A. Not that I recall.


Q. Did that individual make any demand of you that Mr. Rousey be transferred from Norman Regional to Baptist Medical Center?


A. Not that I recall.


Q. Was the purpose of your call simply to request permission to transfer Mr. Rousey from Norman Regional to Baptist Medical Center because the Norman orthopedist, Dr. Waltner, had requested you do this?


A. Yes, sir, as I recall, that's the case.


Id. at 110.


The district court was correct in its conclusion that no issue of fact existed regarding defendant's responsibility for plaintiff's transfer to Baptist; summary judgment, therefore, was warranted. Given this evidence, any claim by plaintiff that defendant somehow breached a duty to him, including some duty to investigate his need for treatment as alluded to by plaintiff, cannot stand.6


Plaintiff consistently has attempted to argue issues on appeal that were not argued to the district court. Some of those claims have been identified above. Also included in that category are plaintiff's claim that Dr. Haralson was part of a "conspiracy of silence," see Appellant's Brief at 18, and complaints about defendant's treatment of claims resulting from his son's broken arm. See id. at 14-15. Issues raised for the first time on appeal ordinarily are not the basis for a reversal of the district court. Petrini v. Howard, 918 F.2d 1482, 1483 n. 4 (10th Cir.1990).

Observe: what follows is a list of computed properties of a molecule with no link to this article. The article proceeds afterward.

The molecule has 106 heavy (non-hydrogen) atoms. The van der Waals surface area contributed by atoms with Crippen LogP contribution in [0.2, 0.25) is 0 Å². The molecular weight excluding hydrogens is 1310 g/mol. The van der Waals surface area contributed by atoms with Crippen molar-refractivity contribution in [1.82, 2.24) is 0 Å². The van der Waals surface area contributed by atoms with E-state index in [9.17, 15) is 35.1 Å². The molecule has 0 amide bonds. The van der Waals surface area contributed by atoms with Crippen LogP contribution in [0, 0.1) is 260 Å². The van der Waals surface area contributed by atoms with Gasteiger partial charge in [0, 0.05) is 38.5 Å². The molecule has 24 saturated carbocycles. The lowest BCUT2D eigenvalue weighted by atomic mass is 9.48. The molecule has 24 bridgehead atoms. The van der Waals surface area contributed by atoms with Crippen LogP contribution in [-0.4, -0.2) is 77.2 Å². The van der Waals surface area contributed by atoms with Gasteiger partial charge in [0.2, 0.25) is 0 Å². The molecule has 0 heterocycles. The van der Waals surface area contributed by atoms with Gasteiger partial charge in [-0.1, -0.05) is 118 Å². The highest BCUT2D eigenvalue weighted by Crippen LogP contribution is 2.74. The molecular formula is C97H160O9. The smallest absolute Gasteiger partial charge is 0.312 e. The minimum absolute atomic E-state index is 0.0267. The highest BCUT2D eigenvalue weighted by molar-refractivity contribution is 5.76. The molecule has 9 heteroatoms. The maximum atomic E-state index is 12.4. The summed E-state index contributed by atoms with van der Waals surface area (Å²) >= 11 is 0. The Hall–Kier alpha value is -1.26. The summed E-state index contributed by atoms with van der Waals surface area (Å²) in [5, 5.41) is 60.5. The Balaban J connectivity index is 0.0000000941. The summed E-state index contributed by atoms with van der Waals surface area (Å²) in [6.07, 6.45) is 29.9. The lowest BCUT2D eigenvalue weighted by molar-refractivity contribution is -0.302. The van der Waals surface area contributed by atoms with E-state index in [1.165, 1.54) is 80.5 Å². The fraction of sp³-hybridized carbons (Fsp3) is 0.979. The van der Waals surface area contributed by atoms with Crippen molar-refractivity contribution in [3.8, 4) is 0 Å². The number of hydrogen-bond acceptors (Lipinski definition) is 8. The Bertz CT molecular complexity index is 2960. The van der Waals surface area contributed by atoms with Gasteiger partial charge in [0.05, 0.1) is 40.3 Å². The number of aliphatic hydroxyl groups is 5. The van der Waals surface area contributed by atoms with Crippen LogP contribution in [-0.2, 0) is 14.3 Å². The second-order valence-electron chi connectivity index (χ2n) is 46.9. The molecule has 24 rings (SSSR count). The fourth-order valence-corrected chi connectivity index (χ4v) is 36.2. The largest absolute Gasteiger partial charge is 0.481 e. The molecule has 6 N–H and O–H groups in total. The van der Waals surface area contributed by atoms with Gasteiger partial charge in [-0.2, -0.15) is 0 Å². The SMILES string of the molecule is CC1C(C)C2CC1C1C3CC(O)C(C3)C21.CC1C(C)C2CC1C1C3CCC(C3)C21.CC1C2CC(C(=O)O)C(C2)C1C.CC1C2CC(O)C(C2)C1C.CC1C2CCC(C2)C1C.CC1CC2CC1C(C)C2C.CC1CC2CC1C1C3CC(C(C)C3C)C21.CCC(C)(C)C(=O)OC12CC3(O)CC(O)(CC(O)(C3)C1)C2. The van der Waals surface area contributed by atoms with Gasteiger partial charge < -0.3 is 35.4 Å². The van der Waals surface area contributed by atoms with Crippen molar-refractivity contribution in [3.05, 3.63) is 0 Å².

The judgment of the United States District Court for the Western District of Oklahoma is AFFIRMED.


Honorable Wesley E. Brown, Senior District Judge, United States District Court for the District of Kansas, sitting by designation


After examining the briefs and appellate record, this panel has determined unanimously that oral argument would not materially assist the determination of this appeal. See Fed.R.App.P. 34(a); 10th Cir.R. 34.1.9. The case is therefore ordered submitted without oral argument


This order and judgment has no precedential value and shall not be cited, or used by any court within the Tenth Circuit, except for purposes of establishing the doctrines of the law of the case, res judicata, or collateral estoppel. 10th Cir.R. 36.3


Plaintiff on appeal has apparently dropped his claim, made to the district court, that the providers themselves had filed claims with PruCare